Natalie Chung-Sayers | EurekAlert!
Laser activated gold pyramids could deliver drugs, DNA into cells without harm
24.03.2017 | Harvard John A. Paulson School of Engineering and Applied Sciences
What does congenital Zika syndrome look like?
24.03.2017 | University of California - San Diego
Astronomers from Bonn and Tautenburg in Thuringia (Germany) used the 100-m radio telescope at Effelsberg to observe several galaxy clusters. At the edges of these large accumulations of dark matter, stellar systems (galaxies), hot gas, and charged particles, they found magnetic fields that are exceptionally ordered over distances of many million light years. This makes them the most extended magnetic fields in the universe known so far.
The results will be published on March 22 in the journal „Astronomy & Astrophysics“.
Galaxy clusters are the largest gravitationally bound structures in the universe. With a typical extent of about 10 million light years, i.e. 100 times the...
Researchers at the Goethe University Frankfurt, together with partners from the University of Tübingen in Germany and Queen Mary University as well as Francis Crick Institute from London (UK) have developed a novel technology to decipher the secret ubiquitin code.
Ubiquitin is a small protein that can be linked to other cellular proteins, thereby controlling and modulating their functions. The attachment occurs in many...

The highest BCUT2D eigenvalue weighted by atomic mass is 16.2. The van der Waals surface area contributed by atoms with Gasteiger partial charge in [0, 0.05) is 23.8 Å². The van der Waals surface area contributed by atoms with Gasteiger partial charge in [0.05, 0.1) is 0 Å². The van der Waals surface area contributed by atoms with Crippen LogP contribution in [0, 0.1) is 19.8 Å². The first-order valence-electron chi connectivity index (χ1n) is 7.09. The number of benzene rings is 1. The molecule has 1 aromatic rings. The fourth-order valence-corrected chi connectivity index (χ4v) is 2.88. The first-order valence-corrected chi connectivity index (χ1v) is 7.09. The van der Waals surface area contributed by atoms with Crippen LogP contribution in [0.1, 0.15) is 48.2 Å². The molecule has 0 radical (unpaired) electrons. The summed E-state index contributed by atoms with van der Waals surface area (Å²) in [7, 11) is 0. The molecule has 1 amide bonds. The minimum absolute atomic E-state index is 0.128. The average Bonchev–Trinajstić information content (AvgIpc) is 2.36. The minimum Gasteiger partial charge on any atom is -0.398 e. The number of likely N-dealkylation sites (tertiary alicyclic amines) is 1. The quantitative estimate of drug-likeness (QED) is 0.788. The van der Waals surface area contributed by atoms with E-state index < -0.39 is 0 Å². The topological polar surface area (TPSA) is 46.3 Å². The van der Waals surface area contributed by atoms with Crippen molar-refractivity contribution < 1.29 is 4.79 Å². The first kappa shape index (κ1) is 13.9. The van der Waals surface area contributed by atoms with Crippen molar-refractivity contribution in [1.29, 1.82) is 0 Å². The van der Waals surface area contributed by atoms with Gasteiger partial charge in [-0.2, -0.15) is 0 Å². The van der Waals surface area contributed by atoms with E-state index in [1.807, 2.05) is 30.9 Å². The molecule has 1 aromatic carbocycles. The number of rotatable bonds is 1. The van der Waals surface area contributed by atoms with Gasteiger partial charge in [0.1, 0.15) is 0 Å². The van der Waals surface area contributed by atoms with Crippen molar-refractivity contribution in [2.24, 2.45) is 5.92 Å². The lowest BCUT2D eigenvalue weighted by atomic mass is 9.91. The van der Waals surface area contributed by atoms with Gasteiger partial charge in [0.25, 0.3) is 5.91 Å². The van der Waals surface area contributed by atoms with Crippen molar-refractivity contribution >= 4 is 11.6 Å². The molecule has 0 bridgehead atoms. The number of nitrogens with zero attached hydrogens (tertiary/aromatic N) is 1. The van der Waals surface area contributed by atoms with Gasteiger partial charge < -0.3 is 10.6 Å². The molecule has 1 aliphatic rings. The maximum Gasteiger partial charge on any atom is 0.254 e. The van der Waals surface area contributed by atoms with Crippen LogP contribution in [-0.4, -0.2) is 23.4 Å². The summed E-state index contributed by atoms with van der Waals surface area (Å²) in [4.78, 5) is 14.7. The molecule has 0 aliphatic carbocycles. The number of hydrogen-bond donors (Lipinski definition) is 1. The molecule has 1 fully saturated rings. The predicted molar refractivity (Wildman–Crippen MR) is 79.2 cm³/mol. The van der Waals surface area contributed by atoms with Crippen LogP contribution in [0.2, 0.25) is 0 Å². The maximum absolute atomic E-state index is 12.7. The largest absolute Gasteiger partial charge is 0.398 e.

In the eternal search for next generation high-efficiency solar cells and LEDs, scientists at Los Alamos National Laboratory and their partners are creating...
Silicon nanosheets are thin, two-dimensional layers with exceptional optoelectronic properties very similar to those of graphene. Albeit, the nanosheets are less stable. Now researchers at the Technical University of Munich (TUM) have, for the first time ever, produced a composite material combining silicon nanosheets and a polymer that is both UV-resistant and easy to process. This brings the scientists a significant step closer to industrial applications like flexible displays and photosensors.
Silicon nanosheets are thin, two-dimensional layers with exceptional optoelectronic properties very similar to those of graphene. Albeit, the nanosheets are...
Enzymes behave differently in a test tube compared with the molecular scrum of a living cell. Chemists from the University of Basel have now been able to simulate these confined natural conditions in artificial vesicles for the first time. As reported in the academic journal Small, the results are offering better insight into the development of nanoreactors and artificial organelles.
Enzymes behave differently in a test tube compared with the molecular scrum of a living cell. Chemists from the University of Basel have now been able to...
20.03.2017 | Event News
14.03.2017 | Event News
07.03.2017 | Event News
24.03.2017 | Materials Sciences
24.03.2017 | Physics and Astronomy
24.03.2017 | Physics and Astronomy